Continue reading ‘Meet Darren Pilcher’

ESSAS Annual Science Meeting, Yokohama, Japan, 7-9 March 2016

There are several sessions relevant to ocean acidification at the ESSAS Annual Science Meeting, Yokohama, Japan.

Dates: 7-9 March 2016

Yokohama World porters, Hall B, at Sakuragi-cho, Yokohama

Theme of meeting: “Scientific Challenges in a Changing Arctic & Subarctic”

The decline of biodiversity (the biomass, composition, and distribution of species) on Earth reflects the fact that the ability of Earth to sustain biodiversity in a dynamic environment has been seriously compromised by environmental stressors such as climate change and ocean acidification. Furthermore, the reduction of sea ice in the Arctic Ocean, which has progressed more rapidly than previously predicted, could exacerbate several environmental stresses, including ocean warming, acidification, and stratification. This meeting will focus on the observed and projected changes in the climate and marine environment of the Arctic and Subarctic and in the biological responses to these changes: How did the ancient climate and environment of the Arctic and its marginal subarctic regions change over time? How are the climate and environment of the subarctic and Arctic regions changing during the current Anthropocene? How do marine organisms in subarctic and polar regions respond to multiple environmental stressors? Active discussions will be encouraged to enhance our understanding of observed and anticipated changes and to explore how the natural sciences, humanities and socio-economic sciences can address and adapt to these challenges.

Continue reading ‘ESSAS Annual Science Meeting, Yokohama, Japan, 7-9 March 2016’

2nd Symposium on the Ocean in a High-CO2 World, Monaco, 6-8 October 2008

The Scientific Committee on Oceanic Research (SCOR), Intergovernmental Oceanographic Commission (IOC), International Atomic Energy Agency (IAEA), and International Geosphere-Biosphere Programme (IGBP) are convening the second symposium on The Ocean in a High-CO2 World on 6-8 October 2008 in Monaco. The purpose of the meeting is to provide an interdisciplinary forum to assess what is known about ocean acidification and priorities for future research. The symposium will include both invited and contributed presentations. The meeting organizers seek contributions on relevant topics, including the following:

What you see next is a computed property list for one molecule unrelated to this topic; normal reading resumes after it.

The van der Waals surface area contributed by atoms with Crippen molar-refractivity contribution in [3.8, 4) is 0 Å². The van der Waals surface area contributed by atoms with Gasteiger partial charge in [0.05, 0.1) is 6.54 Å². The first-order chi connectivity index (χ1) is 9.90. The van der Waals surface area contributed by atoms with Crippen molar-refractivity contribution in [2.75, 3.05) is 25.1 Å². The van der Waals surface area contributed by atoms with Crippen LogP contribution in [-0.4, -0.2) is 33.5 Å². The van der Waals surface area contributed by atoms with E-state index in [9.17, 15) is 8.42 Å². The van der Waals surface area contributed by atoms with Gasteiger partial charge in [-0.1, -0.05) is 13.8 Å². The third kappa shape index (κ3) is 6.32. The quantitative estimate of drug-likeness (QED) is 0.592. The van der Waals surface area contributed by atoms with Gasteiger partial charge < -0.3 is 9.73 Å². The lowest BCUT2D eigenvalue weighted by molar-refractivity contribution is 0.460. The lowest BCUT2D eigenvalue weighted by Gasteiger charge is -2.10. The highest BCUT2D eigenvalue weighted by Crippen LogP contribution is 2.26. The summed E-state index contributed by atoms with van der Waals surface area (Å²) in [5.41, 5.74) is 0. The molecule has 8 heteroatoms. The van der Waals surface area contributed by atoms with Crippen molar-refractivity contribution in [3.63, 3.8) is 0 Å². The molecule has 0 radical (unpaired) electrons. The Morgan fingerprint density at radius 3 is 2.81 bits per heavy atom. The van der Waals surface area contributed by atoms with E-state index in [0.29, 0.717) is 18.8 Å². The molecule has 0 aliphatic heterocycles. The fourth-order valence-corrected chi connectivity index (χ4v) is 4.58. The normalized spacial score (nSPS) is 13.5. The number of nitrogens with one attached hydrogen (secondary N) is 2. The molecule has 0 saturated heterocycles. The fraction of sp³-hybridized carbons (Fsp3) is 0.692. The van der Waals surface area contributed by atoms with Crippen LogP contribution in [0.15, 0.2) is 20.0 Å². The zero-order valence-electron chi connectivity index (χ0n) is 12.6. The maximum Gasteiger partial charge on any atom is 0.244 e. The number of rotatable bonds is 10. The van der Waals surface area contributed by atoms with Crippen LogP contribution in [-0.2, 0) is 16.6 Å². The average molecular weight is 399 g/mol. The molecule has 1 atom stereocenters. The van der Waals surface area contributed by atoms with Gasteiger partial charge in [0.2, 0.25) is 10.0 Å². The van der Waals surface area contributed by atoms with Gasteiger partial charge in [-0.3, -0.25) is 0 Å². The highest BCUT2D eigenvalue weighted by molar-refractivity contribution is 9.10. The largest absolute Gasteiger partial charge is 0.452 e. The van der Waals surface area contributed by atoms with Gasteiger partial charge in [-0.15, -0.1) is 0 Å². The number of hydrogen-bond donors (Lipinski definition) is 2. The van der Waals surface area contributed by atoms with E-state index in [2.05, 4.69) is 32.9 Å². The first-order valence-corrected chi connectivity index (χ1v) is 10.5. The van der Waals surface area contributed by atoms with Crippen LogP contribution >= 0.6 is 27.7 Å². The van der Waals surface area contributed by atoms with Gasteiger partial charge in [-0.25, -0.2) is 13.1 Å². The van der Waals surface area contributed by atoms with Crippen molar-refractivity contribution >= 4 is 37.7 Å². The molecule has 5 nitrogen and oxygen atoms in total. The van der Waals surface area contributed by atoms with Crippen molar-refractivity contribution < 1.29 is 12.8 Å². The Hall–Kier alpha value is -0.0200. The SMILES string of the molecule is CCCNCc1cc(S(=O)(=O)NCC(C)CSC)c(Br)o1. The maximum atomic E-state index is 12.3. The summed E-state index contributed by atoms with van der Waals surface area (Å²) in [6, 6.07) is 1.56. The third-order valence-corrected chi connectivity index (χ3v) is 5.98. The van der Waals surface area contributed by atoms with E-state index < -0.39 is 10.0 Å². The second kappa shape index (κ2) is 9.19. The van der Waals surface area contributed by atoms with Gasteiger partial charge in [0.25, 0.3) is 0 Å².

– Scenarios of ocean acidification
– Effects of changes in seawater chemistry on nutrient and metal speciation
– Ocean carbon system from deep-time to the present to the distant future
– Paleo-chemistry
– Mechanisms of calcification
– Impacts on benthic and pelagic calcifiers
– Physiological effects: From microbes to fish
– Adaptation and (micro)evolution
– Fisheries, food webs, and ecosystem impacts
– Biogeochemical consequences and feedbacks to the Earth system
– Economic consequences
– CO2 disposal

The symposium will include plenary presentations, discussion sessions on research priorities, and a poster session. Because of time limitations, most contributed abstracts will be presented as posters. Manuscripts based on presentations at the symposium can be submitted to a special issue of Biogeosciences and research priorities will be published separately for the benefit of ocean scientists and research program managers worldwide. Relevant dates include:

31 March 2008: Early registration and abstract submissions open
31 May 2008: Abstract deadline
31 July 2008: Early registration closes
31 August 2008: Biogeosciences opens for submissions to special section on “The Ocean in a High CO2 World – II”
6-8 October 2008: The Second Symposium on The Ocean in a High-CO2 World
7 November 2008: Biogeosciences closes for submissions to special section

The Planning Committee is chaired by James Orr of the Marine Environment Laboratories (MEL-IAEA) in Monaco and includes the following members: Ken Caldeira (USA), Victoria Fabry (USA), André Freiwald (Germany), Jean-Pierre Gattuso (France), Peter Haugan (Norway), Patrick Lehodey (France), Silvio Pantoja (Chile), Hans-O. Pörtner (Germany), Ulf Riebesell (Germany), and Tom Trull (Australia).

For additional information, please contact James Orr ( or one of the sponsors’ representatives: Ed Urban (, Maria Hood (m.hood”at”, or Wendy Broadgate (

Additional instructions for registration and abstract submission will be provided in early 2008, but please put the dates for this meeting on your calendar. A web site will soon be opened at:

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Ocean acidification in the IPCC AR5 WG II

OUP book